The report is an interesting one for people who watch Lawrence’s commercial real estate market. Perhaps the most interesting part about it, though, is how different it is from a private report that was put together during roughly the same time period.
The Lawrence office of Colliers International released a report in January that measured vacancy rates for late 2012. It found an overall retail vacancy rate of 5.4 percent, compared to 7.2 percent in the city’s report.
In downtown, Colliers found a vacancy rate of 4.4 percent compared to 9.4 percent in the city report.
The differences, I believe, come down to the methodology of the two reports. I don’t know all the differences but I think a lot of it comes from how the two studies define retail space. For example, the city study counts some industrially zoned space as potential retail space because the city’s development code would allow for retail to be located in the space. Also, there are places like the former Riverfront Mall building. Whether that space is counted as retail space, which is what it was built for, or office space, which is how it is pretty much being marketed now, makes a difference in the vacancy rate calculations.
Vacancy rates: They’re like my kids saying they’ve “cleaned” their rooms. It is a subject where interpretations and definitions matter.
As far as the Menards project goes, we’ll see how much weight planners, and ultimately city commissioners, give to the vacancy rate subject.
The city’s comprehensive plan, Horizon 2020, says large retail projects shouldn’t be approved, if there is evidence the project will push the city’s overall retail vacancy rate above 8 percent.
If the 190,000 square foot Menards store and the 65,000 square feet of outlying parcels — restaurants and other smaller retailers surrounding the store — were built and then were entirely vacant, the city’s vacancy rate would rise to 9.7 percent. It would be odd, however, for Menards to build a store and then not occupy it, but technically that is the assumption city planners are supposed to make under the rules of Horizon 2020.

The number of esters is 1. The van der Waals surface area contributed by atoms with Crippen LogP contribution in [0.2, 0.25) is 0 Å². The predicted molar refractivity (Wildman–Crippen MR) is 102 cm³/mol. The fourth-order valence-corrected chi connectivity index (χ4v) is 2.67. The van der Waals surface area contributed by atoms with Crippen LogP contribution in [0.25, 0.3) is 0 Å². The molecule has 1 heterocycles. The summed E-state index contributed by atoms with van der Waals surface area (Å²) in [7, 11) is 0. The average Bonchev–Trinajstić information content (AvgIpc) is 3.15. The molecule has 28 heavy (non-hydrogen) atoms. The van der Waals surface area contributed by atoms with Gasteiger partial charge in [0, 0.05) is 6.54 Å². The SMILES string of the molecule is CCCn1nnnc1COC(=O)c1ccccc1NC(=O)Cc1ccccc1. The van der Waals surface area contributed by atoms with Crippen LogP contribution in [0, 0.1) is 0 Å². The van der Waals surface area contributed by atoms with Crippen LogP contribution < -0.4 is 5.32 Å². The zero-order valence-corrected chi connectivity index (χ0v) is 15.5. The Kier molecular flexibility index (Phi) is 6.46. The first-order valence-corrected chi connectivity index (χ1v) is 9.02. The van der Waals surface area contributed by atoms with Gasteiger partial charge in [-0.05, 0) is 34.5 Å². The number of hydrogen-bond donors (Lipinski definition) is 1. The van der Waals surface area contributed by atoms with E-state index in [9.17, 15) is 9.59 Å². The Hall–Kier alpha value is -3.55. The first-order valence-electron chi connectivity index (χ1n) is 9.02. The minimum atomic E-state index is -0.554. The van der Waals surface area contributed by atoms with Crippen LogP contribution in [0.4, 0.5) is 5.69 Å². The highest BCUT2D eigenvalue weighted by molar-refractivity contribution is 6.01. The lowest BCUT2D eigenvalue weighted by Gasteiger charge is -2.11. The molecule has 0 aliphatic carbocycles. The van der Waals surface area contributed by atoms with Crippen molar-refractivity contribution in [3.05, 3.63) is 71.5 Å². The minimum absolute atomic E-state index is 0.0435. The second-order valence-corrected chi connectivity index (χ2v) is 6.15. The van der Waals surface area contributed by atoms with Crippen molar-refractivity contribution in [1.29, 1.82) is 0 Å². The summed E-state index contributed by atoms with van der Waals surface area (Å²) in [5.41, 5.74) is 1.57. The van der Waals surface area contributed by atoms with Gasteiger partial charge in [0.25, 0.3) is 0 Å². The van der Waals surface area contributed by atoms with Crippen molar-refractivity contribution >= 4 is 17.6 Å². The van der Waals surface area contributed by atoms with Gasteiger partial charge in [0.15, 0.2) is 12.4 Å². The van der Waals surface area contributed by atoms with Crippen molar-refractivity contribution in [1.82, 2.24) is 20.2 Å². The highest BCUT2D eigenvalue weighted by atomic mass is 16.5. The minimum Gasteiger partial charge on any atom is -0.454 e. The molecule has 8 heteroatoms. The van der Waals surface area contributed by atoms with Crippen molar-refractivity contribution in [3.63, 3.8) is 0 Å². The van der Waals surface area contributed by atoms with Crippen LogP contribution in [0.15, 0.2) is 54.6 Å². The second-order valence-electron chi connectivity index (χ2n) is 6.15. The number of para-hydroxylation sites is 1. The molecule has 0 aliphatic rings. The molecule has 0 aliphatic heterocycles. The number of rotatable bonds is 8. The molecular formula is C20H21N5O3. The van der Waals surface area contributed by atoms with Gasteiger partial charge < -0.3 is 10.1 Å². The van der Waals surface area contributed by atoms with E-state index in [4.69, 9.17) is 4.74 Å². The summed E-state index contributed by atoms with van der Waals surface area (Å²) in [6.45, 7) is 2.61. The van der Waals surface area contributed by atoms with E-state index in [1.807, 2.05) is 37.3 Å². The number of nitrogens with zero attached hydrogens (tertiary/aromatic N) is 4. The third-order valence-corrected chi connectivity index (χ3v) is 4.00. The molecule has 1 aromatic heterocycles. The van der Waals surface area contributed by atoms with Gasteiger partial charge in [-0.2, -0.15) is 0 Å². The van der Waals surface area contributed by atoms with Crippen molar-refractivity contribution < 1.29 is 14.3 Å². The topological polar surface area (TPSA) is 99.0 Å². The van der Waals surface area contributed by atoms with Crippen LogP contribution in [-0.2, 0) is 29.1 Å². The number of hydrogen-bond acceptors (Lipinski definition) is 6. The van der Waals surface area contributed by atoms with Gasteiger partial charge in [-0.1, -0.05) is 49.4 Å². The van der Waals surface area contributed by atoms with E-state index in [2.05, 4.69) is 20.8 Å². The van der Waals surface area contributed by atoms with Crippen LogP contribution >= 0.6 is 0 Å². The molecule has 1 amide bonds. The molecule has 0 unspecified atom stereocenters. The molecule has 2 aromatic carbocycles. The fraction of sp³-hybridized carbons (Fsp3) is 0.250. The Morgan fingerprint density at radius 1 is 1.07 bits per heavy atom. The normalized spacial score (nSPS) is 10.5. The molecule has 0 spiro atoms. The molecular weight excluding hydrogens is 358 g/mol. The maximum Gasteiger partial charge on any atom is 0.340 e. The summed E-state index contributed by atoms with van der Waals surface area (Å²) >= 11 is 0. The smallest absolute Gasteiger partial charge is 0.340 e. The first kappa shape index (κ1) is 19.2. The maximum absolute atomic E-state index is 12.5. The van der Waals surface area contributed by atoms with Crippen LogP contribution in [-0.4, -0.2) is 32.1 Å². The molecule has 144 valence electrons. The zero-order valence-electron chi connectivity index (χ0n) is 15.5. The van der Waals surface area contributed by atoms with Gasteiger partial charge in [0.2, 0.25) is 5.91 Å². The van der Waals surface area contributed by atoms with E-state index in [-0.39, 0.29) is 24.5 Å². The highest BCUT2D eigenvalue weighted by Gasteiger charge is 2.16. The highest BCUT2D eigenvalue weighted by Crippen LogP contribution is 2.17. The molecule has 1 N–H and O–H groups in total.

Several planning commissioners the last time they considered this issue, however, indicated concern with making that type of assumption. The city also is in the process of rewriting that portion of Horizon 2020, but those changes haven’t yet been made. So, it is possible that planners may discard the idea that they should assume the new Menards building will be vacant after it is built.
Staff members put together another calculation that shows what would happen if the Menards building is occupied but all of the 65,000 square feet of surrounding retail is vacant. The result would be the citywide vacancy rate would rise to 7.7 percent, which is still below the 8 percent threshold that Horizon 2020 says is critical.
So, we’ll see what comes of all this. I’m not sure how much this retail market study is going to play into the Menards decision, but this report likely will play into future debates about whether Lawrence has too much or too little retail space for a community its size.
The Menards discussion will take place at 6:30 tonight at City Hall.
Strap on your tool belt, it is time to talk again about Menards’ proposal to build a big box store just east of Home Depot near 31st and Iowa streets.
The Lawrence-Douglas County Planning Commission will debate the project again at its Monday evening meeting. The Planning Commission debated it last month and failed to reach consensus on whether the plan should be recommended for approval by the City Commission. I know that left some of you feeling like I feel after completing an electrical-oriented home improvement project — a bit dazed. (My wife promised me she had turned off the circuit breaker. She never said she wouldn’t turn it back on, though.)
If you remember, the Menards project hit a snag, even though there was no groundswell of opposition from neighbors in the area. Instead, it was the city’s planning staff that expressed concern about changing a portion of the city’s comprehensive plan, known as Horizon 2020, to accommodate the project.